The Bureau of Indian Education set guidelines last week for reopening that would compel at least 53 tribal schools under its jurisdiction to begin in-person teaching. The decision, which includes at least two schools in northern New Mexico, has been criticized by the union that represents teachers within the schools.
Sue Parton, president of the Bureau of Indian Education employees’ union, told NBC News, which first broke the story, that she was concerned about the possibility of the virus spreading among students, staff members and teachers.
“I just don’t think that there has been enough scientific evidence to show that it is safe for staff and students to go back to school as normal,” Parton said.
The Bureau of Indian Education manages more than 180 schools around the country, including several in northern New Mexico.
Two schools in northern New Mexico, Kinteel Residential Campus Inc. and Nenahnezad Community School, located in northern New Mexico, are examining their options for reopening or pursuing digital alternatives. The state of New Mexico has said some in-person teaching can resume on Sept. 8. An official with the Bureau of Indian Education has not responded to requests for comment.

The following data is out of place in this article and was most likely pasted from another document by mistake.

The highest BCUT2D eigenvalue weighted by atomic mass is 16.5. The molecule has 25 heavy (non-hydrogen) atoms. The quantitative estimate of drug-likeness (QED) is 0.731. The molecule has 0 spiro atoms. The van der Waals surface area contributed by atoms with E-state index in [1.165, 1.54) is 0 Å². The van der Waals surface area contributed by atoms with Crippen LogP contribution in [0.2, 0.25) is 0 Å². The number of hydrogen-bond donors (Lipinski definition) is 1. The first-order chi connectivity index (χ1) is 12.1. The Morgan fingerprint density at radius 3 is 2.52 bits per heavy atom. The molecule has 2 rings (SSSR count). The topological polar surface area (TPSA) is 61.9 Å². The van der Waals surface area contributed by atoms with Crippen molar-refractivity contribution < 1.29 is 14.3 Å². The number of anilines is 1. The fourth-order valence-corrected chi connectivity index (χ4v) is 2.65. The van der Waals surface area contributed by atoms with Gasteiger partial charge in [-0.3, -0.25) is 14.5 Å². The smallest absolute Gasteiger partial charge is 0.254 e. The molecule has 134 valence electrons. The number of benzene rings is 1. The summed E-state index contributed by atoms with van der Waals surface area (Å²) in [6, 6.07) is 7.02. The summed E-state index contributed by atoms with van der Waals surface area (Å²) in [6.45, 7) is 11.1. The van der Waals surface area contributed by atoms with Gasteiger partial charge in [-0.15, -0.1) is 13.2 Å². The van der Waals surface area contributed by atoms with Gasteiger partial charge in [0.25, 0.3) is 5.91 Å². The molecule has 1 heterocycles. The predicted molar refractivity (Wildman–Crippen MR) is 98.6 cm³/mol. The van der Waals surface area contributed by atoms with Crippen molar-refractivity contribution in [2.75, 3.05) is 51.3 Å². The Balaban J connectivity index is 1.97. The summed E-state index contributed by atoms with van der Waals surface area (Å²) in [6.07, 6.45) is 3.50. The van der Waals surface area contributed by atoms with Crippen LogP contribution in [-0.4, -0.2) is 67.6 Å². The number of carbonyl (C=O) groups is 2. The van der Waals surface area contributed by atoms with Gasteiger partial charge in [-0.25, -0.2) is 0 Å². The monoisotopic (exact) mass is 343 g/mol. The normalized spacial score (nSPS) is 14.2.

Navajo Preparatory School, based in Farmington, is sticking to its plan to bring students back to campus virtually Aug. 18 and in a hybrid model as soon as it is deemed safe. School officials said they are following guidance from the Centers for Disease Control and Prevention, the Navajo Nation and the state governments of New Mexico and Arizona.
The hybrid plan includes a variety of additional safety measures, including housing one student per residential room, and requiring masks, social distancing and temperature checks.
“All decisions are being made in the best interests of our students, our faculty and our community,” said Shawna Becenti, the head of school. “Navajo Nation has been hit hard, and we just want to respect the decisions of our community.”
Bureau of Indian Education schools are often run on reservations or in areas where there are few other school options. Some have dormitories and function as boarding schools for students who live too far away to commute back and forth.
In its guidance, the bureau asserts that, “the virus does not move, people move,” and that “(t)he challenge in society getting back to normal is people movement.” As such, it has advised schools to provide additional personal protective equipment and encourage 14-day quarantine for students returning to residence halls after being away for much of the pandemic.
According to guidelines released by the federal agency, schools are asked to put desks 6 feet apart in classrooms, provide hand sanitizer and personal protective equipment when necessary, and devise methods of scheduling classes so a limited number of students are interacting in the halls at a given time.
Jacob Wallace is an intern for The Durango Herald and The Journal in Cortez and a student at American University in Washington, D.C.